Friday afternoon, and I’m off walking with a mate, exploring the local patch again. A run up the outskirts of Granada proved to be a bit of a disappointment…we’d hoped for a stretch of mixed woodland, but found little more than a pine plantation that had about as much life in it as the commercial olive grove next to it. Undeterred, we moved on.
We decided to take a look at a local stretch of water in the Lecrin valley, a good oppurtunity to take a break from the dry scrub and rocky hillsides where inevitably I spend a lot of time. The short drive back brought Carrion Crows on the farmland and fields as we passed by, hardly worthy of note back home but a species I simply don’t see out here. We parked up in a small village, intending to drop down onto a riverbank and follow the flow down to a reservoir. Strangely, as we left the car I saw a Jackdaw, again not exactly unusual but my first ever in Spain this year.
Almost immediately the change of surroundings paid off…a Little Ringed Plover, possibly nesting on the stones and gravel of the riverbed before us, soon showed well as we walked downstream. A Cetti’s Warbler, familiar now since our trips to Padul, sang strongly from cover on the opposite bank, and the day was improving by the minute. A few Mallard on the side of the lake and White Wagtails flitting along the stream were, at least, a reminder of wetlands at home…but then something grabbed my attention.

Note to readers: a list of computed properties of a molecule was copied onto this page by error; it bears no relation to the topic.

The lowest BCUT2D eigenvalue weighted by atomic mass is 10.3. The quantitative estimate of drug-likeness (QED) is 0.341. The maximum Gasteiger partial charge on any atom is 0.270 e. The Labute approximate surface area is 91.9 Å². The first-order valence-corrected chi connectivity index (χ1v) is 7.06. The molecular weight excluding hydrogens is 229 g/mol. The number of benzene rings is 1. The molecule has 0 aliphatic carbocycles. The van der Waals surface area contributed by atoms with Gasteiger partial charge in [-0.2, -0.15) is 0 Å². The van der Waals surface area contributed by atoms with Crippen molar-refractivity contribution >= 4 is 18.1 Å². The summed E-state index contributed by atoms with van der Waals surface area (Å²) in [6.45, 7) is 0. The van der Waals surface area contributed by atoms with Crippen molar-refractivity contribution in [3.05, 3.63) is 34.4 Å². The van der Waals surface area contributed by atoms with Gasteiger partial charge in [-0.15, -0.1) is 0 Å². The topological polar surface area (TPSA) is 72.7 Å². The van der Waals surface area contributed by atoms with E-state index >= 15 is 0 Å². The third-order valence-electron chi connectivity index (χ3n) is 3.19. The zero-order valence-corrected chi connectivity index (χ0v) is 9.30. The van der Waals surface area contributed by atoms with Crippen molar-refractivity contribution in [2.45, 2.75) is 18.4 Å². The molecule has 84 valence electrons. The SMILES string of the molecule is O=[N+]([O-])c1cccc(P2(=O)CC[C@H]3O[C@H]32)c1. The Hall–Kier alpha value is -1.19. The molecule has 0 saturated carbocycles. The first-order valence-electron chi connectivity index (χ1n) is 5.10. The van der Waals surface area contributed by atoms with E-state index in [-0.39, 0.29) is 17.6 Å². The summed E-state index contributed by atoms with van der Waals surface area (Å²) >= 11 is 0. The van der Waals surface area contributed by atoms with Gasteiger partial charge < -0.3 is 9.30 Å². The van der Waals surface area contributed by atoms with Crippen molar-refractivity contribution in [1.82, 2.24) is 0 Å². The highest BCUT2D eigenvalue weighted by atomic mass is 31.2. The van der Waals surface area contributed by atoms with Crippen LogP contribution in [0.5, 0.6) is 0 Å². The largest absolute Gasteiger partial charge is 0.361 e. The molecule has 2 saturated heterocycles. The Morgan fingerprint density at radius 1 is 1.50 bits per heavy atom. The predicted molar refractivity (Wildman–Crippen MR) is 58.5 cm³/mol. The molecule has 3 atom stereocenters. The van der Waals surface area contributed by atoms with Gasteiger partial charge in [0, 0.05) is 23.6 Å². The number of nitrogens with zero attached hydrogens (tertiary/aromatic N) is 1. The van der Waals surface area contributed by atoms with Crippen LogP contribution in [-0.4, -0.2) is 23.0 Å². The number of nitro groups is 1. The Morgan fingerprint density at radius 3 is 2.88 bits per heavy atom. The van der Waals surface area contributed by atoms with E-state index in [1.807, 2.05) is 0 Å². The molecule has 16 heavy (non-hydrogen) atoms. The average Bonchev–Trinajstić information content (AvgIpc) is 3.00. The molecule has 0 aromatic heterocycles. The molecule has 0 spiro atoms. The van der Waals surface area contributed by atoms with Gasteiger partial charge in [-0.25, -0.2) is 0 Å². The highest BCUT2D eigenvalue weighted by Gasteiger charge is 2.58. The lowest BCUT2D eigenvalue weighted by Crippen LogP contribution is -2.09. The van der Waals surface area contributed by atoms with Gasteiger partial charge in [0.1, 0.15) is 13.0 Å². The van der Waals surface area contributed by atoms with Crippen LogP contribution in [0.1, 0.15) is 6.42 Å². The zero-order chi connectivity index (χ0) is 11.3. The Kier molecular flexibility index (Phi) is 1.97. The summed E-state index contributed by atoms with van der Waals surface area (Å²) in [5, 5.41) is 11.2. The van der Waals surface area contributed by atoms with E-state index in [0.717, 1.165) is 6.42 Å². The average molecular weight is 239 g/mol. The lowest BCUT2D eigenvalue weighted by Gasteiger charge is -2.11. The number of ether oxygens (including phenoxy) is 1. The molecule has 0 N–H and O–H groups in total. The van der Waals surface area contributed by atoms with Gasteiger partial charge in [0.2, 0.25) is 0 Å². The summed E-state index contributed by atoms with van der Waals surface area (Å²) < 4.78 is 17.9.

A call at first…”zeet…zeet…zeet”. From cover near the lakeside, familiar only because the same call had troubled me at Padul, memorized as an “as yet unidentified warbler”. Surely a glimpse of the bird might offer a clue. Then, at last…a small, non-descript bird in a deeply undulating song-flight overhead, each bound punctuated with the same “zeet…zeet” call. Things started to take shape, we now had a little more to work with.
Finally, the view I needed. The same bird passed by again, streaky brown plumage but with its short rounded tail distinctively fanned out. Fan-tailed Warbler! Also gloriously known as the Zitting Cisticola, this Mediterranean resident is the only European representative of an African and south Asian genus…an unexpected life-first for me that turned the day into something really special. Absolutely fantastic.
The walk back upstream to the car gave us another great view of the Little Ringed Plover, close enough to see the characteristic yellow eye ring. Great to see a bird I’d not encountered since the middle of March in Salobrena. Just before we left the riverbed one more treat for the day…a Nightingale, singing beautifully from the opposite bank, just to wrap things up.
Another amazing day, and right on our doorstep…in fifteen minutes or so we were back in Lanjaron. Amazing what you can find in a spare hour or two in the Alpujarras…